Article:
Denise Sullivan

Author, Journalist, Culture Worker

Happy Xmas (War Is Over)

And so it was that a centuries-old folk song about a race horse launched a rock ‘n’ roll Christmas standard 40 years ago this month. “Happy Xmas (War Is Over)”, in part inspired by “Stewball”,  was recorded by John and Yoko, the Plastic Ono Band, the Harlem Children’s Choir and produced by Phil Spector in December of 1971, though it didn’t hit the charts until the following Christmas. Sung seasonally ever since, this year as ever, the song serves as a reminder that war—its horrors and its costs—are still very much with us.

As for “Stewball”, I don’t know much about race horses, but I’ll do my best to impart the origins of the song.  The first song about him was written in the late 1700s. At that time, Stewball went by the name Skewball, though you might also see versions that tell of Sku-ball and Squball,  likely because his coat was of the skewbald variety, or what we call “pinto,” a horse with patches of color, usually on a chestnut or reddish base.

According to folk music lore and some reliable sources, Arthur Marvell’s Sku-Ball was set to race Sir Ralph Gore’s gray mare Miss Portly in Kildare, Ireland. But when the dark horse, or more accurately, the skewbald horse won, it took the horsey people by surprise:  They had expected the animal with the pedigree to take home the prize. Newsworthy as this was, the story made the broadsides: Printed on cheap paper and passed around, a popular ballad was born, beginning its journey through time and around the world.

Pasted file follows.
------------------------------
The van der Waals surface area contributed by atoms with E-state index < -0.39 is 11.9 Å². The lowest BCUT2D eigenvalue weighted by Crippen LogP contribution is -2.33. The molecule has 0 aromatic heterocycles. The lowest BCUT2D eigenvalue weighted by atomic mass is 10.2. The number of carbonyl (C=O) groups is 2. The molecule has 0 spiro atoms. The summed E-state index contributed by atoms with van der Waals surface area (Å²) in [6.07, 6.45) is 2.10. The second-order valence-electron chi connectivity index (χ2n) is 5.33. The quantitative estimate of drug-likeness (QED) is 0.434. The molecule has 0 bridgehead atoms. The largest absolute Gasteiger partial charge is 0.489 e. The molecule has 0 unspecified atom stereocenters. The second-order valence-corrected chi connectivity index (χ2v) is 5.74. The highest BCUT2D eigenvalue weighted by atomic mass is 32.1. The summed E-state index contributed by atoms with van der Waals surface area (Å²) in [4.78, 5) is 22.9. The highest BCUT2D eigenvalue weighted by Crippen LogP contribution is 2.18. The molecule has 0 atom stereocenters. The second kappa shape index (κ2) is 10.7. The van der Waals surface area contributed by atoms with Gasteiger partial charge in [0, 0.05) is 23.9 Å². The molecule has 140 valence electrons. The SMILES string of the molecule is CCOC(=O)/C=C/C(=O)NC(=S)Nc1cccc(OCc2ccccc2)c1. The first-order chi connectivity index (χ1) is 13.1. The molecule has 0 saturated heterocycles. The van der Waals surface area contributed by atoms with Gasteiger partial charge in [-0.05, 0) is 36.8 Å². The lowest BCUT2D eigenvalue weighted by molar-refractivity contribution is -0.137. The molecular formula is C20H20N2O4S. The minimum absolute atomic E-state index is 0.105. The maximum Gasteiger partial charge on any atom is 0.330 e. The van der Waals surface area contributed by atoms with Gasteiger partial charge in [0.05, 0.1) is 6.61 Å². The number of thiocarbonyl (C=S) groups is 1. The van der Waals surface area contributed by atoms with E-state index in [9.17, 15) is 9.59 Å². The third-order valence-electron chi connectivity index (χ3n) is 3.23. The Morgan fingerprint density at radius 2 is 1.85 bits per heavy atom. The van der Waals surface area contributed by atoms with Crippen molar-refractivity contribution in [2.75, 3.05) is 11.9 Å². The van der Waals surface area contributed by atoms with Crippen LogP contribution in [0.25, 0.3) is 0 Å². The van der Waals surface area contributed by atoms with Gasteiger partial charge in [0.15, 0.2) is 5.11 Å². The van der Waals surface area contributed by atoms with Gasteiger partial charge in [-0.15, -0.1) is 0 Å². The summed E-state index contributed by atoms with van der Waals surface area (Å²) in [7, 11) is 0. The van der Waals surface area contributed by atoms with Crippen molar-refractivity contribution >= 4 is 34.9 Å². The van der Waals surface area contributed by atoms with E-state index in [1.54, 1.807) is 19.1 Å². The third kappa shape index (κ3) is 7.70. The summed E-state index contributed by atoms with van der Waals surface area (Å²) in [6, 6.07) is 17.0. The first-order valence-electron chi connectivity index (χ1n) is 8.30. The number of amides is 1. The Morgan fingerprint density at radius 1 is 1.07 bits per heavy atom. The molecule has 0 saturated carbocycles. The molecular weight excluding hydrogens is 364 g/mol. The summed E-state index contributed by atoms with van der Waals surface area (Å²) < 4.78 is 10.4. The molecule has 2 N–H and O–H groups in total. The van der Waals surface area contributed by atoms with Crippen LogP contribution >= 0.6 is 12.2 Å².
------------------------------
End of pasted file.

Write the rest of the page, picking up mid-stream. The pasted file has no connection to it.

Lyrically, there are plenty of variations on the “Skewball” story: For example, “Molly and Tenbrooks” is an American telling of a late 19th century horse race between California’s Mollie McCarty and Kentucky’s Ten Broeck. Versions of “Molly and Tenbrooks” were cut by bluegrass giants, the Stanley Brothers and Bill Monroe, but theirs are a different melody, though related by subject and genre to “Stewball” by kissin’ cousins the Greenbriar Boys. There lay the origin of the melody Joan Baez recorded. Her version is also somewhat of a conflation of the stories told in “Stewball” (who in some cases is a wine-drinking, winning race horse), and “Molly and Tenbrooks” (in which the mare stumbles and thus explains Stew’s win).

Comparing, compiling, and commenting on centuries-old ballads is a vocation to which I am not called; the work is best left to experts like Steve Roud of Croydon, London—he’s compiled the Roud Folk Song Index, listing 33 versions of Stewball and 22 versions of Skewball with data to match. He’s got the info on the John Lomax recordings of inmates of Parchman Farm singing their version in the ’30s, as well as Lead Belly’s ’40s adaptation (which begins “Way out in California…”), but again, different melody, different words, though the horse legend remains inasmuch as the “Stewball” recorded by Lead Belly, Woody Guthrie, and Cisco Houston concerns a race between a California and a Texas horse.